You need to reach out to producers and authors and casting directors and agents if you are going to garner more work. If you do no more than you are presently doing, you cannot move further. If you take action, reach out, research the market – then you have some new possibilities.

  1. I will give myself a thorough once-over.

In this business, you are selling one thing – you. So you really need to know your brand. You really need to know more than what you sound like (and some VO people don’t even know that!) And you must know how you are perceived. This is more than just a talent business. For the most part, we all are marvelously talented. But we aren’t all marvelous. Some of us are miserable curs, despicable cretins and some -dare I say – are feckless oiks.

I often tell my students that asshats know that they are asshats. There’s no way in the world that you can be a complete jerk and not know it. Can you change it? Ehhhhhh. No. Probably not. At any rate, it isn’t a reasonable resolution to say: “In 2017, I will change my personality because I am, for the most part, a total A-hole.”

So what can todays’ VO A-hole do? HIDE IT.

Seriously. First impressions are everything in this business. Everything. There is absolutely no need go to an APA Mixer and come across as an ass.  Why offend the lovely Debra Deyan when instead, you can choose to just be nice and have her thinking what a fine person you are?  Even if you aren’t.  She’s not an idiot! Of course she’s going to discover what a loathsome toad you are eventually. But why lead with that? Get some work first and let your talent convince her to keep you working despite your horrible personality.  How do you think Jeffrey Kafer gets all that work?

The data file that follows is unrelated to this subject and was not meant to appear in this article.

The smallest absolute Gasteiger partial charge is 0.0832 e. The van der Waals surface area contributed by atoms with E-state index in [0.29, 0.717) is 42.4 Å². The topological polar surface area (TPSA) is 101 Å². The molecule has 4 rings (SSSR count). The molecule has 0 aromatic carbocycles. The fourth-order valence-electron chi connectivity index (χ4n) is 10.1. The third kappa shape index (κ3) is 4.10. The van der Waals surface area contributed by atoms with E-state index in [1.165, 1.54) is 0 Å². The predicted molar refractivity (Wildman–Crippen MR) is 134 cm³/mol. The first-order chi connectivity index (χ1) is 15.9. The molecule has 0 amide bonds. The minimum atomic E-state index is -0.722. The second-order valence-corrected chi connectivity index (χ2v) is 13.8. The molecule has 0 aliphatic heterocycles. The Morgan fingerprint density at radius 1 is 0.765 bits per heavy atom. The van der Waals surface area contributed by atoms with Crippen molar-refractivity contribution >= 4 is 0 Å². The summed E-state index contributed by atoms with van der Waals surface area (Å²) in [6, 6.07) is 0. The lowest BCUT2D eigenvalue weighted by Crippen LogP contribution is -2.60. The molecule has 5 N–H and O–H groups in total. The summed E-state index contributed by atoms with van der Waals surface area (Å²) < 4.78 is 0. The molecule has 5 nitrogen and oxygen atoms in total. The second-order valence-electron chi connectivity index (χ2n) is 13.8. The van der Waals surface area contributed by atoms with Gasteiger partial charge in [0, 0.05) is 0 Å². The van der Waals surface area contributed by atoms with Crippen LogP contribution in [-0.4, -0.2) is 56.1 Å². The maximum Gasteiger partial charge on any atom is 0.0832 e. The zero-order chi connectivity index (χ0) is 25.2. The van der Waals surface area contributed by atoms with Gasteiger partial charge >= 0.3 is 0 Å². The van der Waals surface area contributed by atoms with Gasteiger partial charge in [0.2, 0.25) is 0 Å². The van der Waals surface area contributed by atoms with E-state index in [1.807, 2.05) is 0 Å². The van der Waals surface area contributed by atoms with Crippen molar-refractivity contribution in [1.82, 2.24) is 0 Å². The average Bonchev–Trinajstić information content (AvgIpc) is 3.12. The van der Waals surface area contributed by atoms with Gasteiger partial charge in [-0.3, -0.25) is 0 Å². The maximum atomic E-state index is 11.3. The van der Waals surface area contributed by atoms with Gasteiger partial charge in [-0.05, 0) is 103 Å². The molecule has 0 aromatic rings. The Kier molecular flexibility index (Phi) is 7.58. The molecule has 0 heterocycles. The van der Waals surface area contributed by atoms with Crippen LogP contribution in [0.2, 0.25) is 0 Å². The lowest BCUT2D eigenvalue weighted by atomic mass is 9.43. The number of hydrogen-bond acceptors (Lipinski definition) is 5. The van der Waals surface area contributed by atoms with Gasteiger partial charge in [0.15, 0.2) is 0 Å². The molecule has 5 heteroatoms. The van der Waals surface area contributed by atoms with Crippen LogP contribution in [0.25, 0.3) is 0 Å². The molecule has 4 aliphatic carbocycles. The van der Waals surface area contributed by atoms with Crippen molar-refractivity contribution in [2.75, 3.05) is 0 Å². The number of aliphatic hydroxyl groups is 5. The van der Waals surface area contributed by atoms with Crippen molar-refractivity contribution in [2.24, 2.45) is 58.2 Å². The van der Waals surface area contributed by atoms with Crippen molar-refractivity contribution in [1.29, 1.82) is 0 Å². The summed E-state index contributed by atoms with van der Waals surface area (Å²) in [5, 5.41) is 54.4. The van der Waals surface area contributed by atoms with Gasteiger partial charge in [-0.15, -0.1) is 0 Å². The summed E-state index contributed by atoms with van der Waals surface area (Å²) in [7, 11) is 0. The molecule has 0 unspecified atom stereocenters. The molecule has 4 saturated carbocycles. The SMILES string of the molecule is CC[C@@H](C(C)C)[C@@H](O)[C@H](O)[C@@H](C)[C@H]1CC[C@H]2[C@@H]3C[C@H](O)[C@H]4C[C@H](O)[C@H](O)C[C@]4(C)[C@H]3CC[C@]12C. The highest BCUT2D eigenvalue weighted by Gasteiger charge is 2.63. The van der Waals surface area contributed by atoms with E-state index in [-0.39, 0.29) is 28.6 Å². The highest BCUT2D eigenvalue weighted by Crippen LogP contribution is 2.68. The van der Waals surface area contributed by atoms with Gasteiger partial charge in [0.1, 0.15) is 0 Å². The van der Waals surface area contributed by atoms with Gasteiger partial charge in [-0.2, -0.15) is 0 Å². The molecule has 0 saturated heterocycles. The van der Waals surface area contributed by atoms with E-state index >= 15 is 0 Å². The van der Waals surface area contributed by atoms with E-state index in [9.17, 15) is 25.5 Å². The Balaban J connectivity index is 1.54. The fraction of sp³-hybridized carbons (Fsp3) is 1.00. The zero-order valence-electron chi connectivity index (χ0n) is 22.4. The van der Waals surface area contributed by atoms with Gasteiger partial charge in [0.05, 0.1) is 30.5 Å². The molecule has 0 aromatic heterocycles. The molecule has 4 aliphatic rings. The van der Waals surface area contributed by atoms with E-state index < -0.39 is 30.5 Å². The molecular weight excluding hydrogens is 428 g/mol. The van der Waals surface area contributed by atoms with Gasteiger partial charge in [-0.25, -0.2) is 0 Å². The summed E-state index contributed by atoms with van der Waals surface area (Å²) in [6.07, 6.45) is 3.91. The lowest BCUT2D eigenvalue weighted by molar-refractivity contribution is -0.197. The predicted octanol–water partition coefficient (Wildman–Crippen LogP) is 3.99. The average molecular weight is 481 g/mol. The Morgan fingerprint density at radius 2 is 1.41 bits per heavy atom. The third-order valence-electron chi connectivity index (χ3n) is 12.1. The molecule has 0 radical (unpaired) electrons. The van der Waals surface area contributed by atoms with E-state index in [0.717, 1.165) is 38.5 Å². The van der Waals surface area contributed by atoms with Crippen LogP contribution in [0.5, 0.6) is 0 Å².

Bob Souer is known as one of the nicest guys in the business. And he is. Scott Brick is also known as a nice guy. But he isn’t! Deep inside, he’s very jealous of me because he always wanted to be shorter and he resents me for my lack of height. He acts all friendly but he never fails to give me a welcome kick in the nut sack by way of Hello. I’m no psychiatrist, but I’m certain that means something.

Anyway (now that I’ve made fun of a few friends) the point is that you need to know yourself and how you are perceived and make any changes to the latter that you can in order to put your best foot forward.  So do it.